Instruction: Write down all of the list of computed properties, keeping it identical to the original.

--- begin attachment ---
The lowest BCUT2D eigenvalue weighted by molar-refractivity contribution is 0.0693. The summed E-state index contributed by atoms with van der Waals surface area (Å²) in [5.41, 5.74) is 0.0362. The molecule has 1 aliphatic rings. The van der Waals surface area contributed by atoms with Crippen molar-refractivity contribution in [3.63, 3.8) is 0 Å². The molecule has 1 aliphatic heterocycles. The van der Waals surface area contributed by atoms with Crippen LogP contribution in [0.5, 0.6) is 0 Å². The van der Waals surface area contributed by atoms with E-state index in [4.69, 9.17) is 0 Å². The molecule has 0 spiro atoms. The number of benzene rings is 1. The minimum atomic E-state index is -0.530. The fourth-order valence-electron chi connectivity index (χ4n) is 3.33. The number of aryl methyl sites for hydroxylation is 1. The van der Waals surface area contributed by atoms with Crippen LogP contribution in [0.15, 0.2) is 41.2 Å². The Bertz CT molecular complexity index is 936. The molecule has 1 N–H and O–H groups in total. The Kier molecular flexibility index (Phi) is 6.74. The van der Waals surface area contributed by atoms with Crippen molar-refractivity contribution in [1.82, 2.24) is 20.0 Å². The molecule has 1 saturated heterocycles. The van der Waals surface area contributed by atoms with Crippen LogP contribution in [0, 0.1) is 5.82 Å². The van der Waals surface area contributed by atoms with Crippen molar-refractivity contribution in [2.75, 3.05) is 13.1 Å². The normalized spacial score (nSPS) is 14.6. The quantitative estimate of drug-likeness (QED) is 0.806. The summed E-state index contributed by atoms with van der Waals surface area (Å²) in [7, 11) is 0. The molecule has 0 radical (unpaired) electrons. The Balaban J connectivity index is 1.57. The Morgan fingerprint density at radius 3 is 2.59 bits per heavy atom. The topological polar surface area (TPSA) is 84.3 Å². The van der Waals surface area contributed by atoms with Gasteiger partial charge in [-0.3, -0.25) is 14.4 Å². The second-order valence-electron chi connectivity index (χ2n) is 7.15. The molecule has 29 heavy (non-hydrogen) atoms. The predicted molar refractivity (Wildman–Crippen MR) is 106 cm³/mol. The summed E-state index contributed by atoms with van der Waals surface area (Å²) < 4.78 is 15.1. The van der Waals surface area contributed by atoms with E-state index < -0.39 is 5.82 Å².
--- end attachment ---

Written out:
The lowest BCUT2D eigenvalue weighted by molar-refractivity contribution is 0.0693. The summed E-state index contributed by atoms with van der Waals surface area (Å²) in [5.41, 5.74) is 0.0362. The molecule has 1 aliphatic rings. The van der Waals surface area contributed by atoms with Crippen molar-refractivity contribution in [3.63, 3.8) is 0 Å². The molecule has 1 aliphatic heterocycles. The van der Waals surface area contributed by atoms with Crippen LogP contribution in [0.5, 0.6) is 0 Å². The van der Waals surface area contributed by atoms with E-state index in [4.69, 9.17) is 0 Å². The molecule has 0 spiro atoms. The number of benzene rings is 1. The minimum atomic E-state index is -0.530. The fourth-order valence-electron chi connectivity index (χ4n) is 3.33. The number of aryl methyl sites for hydroxylation is 1. The van der Waals surface area contributed by atoms with Crippen LogP contribution in [0.15, 0.2) is 41.2 Å². The Bertz CT molecular complexity index is 936. The molecule has 1 N–H and O–H groups in total. The Kier molecular flexibility index (Phi) is 6.74. The van der Waals surface area contributed by atoms with Crippen molar-refractivity contribution in [1.82, 2.24) is 20.0 Å². The molecule has 1 saturated heterocycles. The van der Waals surface area contributed by atoms with Crippen LogP contribution in [0, 0.1) is 5.82 Å². The van der Waals surface area contributed by atoms with Crippen molar-refractivity contribution in [2.75, 3.05) is 13.1 Å². The normalized spacial score (nSPS) is 14.6. The quantitative estimate of drug-likeness (QED) is 0.806. The summed E-state index contributed by atoms with van der Waals surface area (Å²) in [7, 11) is 0. The molecule has 0 radical (unpaired) electrons. The Balaban J connectivity index is 1.57. The Morgan fingerprint density at radius 3 is 2.59 bits per heavy atom. The topological polar surface area (TPSA) is 84.3 Å². The van der Waals surface area contributed by atoms with Gasteiger partial charge in [-0.3, -0.25) is 14.4 Å². The second-order valence-electron chi connectivity index (χ2n) is 7.15. The molecule has 29 heavy (non-hydrogen) atoms. The predicted molar refractivity (Wildman–Crippen MR) is 106 cm³/mol. The summed E-state index contributed by atoms with van der Waals surface area (Å²) < 4.78 is 15.1. The van der Waals surface area contributed by atoms with E-state index < -0.39 is 5.82 Å².